In this world and the next

There was a poetry in the hymns we sang at High Ham Primary School.  Apart from the entirely banal When a knight won his spurs, the choices from our hymnbook were weighty in theological and literary terms.  Even to someone who had few religious inclinations, there was imagery and imagination in the lines we sang.  There were words we did not understand, words that might have prompted pondering even among adults. There were rhymes and alliteration and the sort of poetic devices our teacher tried to teach us.  Lines like which wert and art and evermore shalt be linger in the memory more than fifty years after standing in that long gone classroom.

Perhaps such childhood experiences helped create a sense of timelessness, a sense of living at every moment all at once, a recalling of distant memories with a realism so vivid that the linear order of events can become confused. The boy at High Ham school is much a part of the present as are the subsequent incarnations of him, the child being the father of the man and all that stuff.

Stepping out of the car at the house that has been the family home for the past fifty-seven years, there was a moment in which all the moments seemed gathered. Perhaps it was the sense of the approach of Easter, perhaps it was simply the sound of silence and birdsong after the noise of Dublin.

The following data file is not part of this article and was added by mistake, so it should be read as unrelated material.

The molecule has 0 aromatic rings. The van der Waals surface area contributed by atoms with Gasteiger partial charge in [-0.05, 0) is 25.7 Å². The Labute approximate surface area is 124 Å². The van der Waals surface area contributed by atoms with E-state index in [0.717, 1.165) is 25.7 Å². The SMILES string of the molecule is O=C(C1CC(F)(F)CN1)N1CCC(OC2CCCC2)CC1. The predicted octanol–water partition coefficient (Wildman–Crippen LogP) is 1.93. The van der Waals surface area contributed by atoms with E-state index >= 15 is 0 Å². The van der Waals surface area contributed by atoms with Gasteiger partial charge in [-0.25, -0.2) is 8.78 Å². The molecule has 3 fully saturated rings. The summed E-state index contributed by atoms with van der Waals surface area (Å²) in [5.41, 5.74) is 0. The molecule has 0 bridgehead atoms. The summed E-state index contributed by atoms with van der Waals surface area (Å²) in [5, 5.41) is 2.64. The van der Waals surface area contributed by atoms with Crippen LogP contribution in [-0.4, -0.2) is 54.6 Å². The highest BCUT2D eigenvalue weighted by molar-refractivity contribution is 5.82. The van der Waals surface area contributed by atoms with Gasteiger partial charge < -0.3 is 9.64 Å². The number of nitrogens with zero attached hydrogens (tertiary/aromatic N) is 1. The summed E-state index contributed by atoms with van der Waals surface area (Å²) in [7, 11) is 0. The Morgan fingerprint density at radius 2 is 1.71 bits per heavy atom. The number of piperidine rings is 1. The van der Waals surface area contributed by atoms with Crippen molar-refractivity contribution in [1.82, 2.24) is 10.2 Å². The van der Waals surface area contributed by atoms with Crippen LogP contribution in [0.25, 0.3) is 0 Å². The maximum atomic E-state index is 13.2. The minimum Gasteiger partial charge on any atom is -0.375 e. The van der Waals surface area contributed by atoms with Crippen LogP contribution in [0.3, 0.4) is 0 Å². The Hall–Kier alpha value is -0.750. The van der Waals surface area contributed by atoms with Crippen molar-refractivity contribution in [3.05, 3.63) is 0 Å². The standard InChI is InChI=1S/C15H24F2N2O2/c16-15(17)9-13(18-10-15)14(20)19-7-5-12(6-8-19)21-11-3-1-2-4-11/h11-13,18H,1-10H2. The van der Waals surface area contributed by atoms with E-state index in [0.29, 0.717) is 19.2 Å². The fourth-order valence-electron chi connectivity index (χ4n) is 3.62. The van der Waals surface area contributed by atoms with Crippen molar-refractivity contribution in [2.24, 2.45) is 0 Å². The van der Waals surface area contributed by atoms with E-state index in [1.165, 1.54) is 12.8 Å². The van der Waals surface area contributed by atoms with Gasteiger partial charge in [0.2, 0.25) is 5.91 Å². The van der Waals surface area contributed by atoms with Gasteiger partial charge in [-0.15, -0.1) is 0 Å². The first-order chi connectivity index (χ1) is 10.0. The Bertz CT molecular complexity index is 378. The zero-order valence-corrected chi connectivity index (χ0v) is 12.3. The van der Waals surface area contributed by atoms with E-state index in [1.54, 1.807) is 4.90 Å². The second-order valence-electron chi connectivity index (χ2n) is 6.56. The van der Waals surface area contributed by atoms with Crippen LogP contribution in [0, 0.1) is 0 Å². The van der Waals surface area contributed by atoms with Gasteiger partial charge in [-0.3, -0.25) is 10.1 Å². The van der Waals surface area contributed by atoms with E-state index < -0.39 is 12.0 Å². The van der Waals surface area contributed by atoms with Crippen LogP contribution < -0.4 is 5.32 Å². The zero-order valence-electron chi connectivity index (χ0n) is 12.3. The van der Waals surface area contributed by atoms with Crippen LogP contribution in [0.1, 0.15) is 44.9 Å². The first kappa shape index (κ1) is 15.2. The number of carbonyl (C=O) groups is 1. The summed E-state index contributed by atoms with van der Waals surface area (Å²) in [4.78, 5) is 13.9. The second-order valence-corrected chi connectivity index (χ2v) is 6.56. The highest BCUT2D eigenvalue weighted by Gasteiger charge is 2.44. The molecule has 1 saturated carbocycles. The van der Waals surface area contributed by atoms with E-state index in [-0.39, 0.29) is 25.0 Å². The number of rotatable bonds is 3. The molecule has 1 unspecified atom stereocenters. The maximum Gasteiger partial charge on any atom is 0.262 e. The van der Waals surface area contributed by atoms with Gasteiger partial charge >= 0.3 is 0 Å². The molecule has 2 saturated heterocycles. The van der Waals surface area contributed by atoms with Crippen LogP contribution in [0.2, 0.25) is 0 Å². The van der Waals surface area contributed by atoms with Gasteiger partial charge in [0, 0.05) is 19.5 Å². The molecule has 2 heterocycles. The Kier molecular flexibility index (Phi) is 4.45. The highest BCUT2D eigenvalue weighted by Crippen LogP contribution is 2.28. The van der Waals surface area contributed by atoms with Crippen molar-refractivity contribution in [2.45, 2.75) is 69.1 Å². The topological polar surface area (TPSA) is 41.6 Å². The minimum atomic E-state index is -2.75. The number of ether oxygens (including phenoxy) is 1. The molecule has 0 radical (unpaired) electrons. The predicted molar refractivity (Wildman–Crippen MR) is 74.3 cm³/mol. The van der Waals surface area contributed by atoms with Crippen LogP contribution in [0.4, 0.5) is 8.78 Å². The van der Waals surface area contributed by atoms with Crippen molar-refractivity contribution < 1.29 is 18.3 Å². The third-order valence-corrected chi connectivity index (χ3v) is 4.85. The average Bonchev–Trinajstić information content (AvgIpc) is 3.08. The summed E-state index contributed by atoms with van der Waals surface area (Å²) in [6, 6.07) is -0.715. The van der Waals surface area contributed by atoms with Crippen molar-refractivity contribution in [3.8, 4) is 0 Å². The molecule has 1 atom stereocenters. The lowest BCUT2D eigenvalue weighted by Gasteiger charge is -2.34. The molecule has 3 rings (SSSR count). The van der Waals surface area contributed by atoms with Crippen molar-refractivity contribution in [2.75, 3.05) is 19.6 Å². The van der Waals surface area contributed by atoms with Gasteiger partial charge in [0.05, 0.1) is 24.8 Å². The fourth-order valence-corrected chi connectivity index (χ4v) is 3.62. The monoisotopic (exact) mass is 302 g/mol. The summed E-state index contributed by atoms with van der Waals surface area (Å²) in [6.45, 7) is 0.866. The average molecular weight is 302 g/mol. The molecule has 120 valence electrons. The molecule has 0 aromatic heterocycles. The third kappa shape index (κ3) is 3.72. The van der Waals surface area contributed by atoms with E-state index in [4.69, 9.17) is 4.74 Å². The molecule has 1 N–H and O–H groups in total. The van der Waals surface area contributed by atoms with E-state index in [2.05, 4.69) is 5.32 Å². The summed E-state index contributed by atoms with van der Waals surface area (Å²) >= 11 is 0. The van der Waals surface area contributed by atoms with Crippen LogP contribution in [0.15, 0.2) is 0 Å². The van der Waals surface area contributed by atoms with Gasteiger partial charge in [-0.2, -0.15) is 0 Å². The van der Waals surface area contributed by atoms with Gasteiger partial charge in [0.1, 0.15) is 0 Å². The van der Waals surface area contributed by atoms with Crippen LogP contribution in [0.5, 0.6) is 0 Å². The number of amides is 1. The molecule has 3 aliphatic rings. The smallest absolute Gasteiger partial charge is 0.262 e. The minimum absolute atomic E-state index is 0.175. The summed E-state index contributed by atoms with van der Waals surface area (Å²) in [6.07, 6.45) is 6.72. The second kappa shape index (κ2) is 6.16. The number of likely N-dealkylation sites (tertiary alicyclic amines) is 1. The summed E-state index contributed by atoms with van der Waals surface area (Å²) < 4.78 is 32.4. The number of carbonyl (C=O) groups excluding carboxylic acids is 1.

The landscape of home has been inhabited for two millennia, the mosaic floor from the Roman villa lies in the county museum.  There are people who claim to have seen legionnaires passing through.

Turning toward the door, the thought occurred that the number of years when such moments might occur was much less than it had been.  How many more times might I drive the road from Fishguard to Somerset? How many more spring evenings might there be when arrival is greeted by birdsong and tranquility?

In a moment, there came the realisation that it didn’t really matter, it didn’t matter what decade it might be, none of it mattered if time was all at once.

I smiled recalling Miss Rabbage sitting at the piano in the junior classroom. The hymns, the timeless hymns, Now thank we all, our God was among them.

. . . keep us in his grace,
and guide us when perplexed,
and free us from all ills
in this world in the next.

This world, the next world, the past world, which wert and art and evermore shalt be.



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